Every Penguin in the World: A Quest to See Them All
With regard to penguins, Charles Bergman suggests “much of the appeal is that they are improbable.” From an early affection for the distinctive birds Bergman developed an ambition to see every one of the world’s eighteen species, visiting colonies in Antarctica, North and South America, Africa, and Europe. He studied the ecology of penguins and journeyed to faraway lands, some of them with singularly inhospitable climates. The text and gorgeous images in Every Penguin in the World introduce every species, from the tallest, the elegant Emperor, to the funky-haired Macaroni, the differences in size and appearance between the species a revelation to the novice who assumes all penguins look alike.
Bergman Travels with enthusiasts and expert guides, even on occasion taking his college students down to Antarctica, gathering enough memories of penguins and boat rides in turbulent seas to last a lifetime. Each colony has a distinctive tale to tell. Research scientists share their findings, explaining how populations are dwindling, some reaching close to endangerment. To some extent, the blame falls on mainstay diets being dislocated by changes in tides and currents leaving penguins unable to leave their traditional settlements. While penguins in Antarctica are most often seen in documentaries, Bergman details less familiar species such as the African birds at home on Robben Island in South Africa, their colonies juxtaposed against the infamous prison where Nelson Mandela was incarcerated.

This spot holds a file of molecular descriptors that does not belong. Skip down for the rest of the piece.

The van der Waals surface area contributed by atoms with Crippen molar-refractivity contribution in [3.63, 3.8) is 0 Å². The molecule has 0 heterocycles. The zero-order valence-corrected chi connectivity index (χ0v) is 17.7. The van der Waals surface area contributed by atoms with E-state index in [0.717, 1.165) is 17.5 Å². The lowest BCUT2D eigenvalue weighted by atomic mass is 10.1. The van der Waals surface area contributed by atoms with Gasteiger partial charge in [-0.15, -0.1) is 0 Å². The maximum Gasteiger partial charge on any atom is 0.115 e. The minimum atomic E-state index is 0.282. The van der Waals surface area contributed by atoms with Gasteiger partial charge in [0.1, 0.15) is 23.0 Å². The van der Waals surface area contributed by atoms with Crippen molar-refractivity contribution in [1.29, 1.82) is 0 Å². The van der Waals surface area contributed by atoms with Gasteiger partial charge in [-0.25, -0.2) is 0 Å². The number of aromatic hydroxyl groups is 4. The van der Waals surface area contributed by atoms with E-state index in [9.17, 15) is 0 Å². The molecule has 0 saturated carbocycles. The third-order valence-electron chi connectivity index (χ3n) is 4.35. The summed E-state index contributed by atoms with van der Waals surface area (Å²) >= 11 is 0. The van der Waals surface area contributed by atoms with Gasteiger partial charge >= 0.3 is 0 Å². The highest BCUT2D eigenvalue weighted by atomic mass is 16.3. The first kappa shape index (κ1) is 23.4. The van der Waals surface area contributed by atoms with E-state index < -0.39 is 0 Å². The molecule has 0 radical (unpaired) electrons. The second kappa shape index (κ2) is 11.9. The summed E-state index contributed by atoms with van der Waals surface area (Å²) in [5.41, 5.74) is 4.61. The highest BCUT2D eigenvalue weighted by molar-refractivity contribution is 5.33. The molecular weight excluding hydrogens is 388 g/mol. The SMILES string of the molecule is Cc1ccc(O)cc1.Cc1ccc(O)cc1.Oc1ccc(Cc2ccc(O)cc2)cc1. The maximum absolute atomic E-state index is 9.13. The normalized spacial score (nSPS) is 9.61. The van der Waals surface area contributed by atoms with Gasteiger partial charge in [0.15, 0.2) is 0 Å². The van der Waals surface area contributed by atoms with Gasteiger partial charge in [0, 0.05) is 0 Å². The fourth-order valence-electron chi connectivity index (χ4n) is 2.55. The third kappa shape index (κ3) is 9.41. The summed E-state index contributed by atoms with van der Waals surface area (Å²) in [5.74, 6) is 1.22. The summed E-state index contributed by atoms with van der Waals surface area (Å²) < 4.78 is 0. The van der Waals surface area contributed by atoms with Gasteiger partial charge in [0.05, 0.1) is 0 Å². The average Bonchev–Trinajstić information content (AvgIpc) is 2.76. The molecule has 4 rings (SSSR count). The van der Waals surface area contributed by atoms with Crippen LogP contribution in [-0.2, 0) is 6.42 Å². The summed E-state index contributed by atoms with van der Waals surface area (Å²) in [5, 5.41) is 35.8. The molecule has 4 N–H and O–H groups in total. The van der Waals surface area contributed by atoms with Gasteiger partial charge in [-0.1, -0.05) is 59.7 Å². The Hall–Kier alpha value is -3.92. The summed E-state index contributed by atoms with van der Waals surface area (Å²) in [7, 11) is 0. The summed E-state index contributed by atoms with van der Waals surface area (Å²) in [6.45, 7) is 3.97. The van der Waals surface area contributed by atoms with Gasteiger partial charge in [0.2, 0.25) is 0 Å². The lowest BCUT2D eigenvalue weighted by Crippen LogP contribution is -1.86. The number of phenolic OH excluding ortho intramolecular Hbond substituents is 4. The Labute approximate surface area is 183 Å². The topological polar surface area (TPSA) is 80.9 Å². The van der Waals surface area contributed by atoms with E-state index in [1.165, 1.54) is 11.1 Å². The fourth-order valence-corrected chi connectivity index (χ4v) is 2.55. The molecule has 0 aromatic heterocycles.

The book lists organizations helping penguins directly and indirectly by volunteering and donating, and also numerous research organizations to explore online.
|Page Count||224 pages|
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|Category||Science & Nature|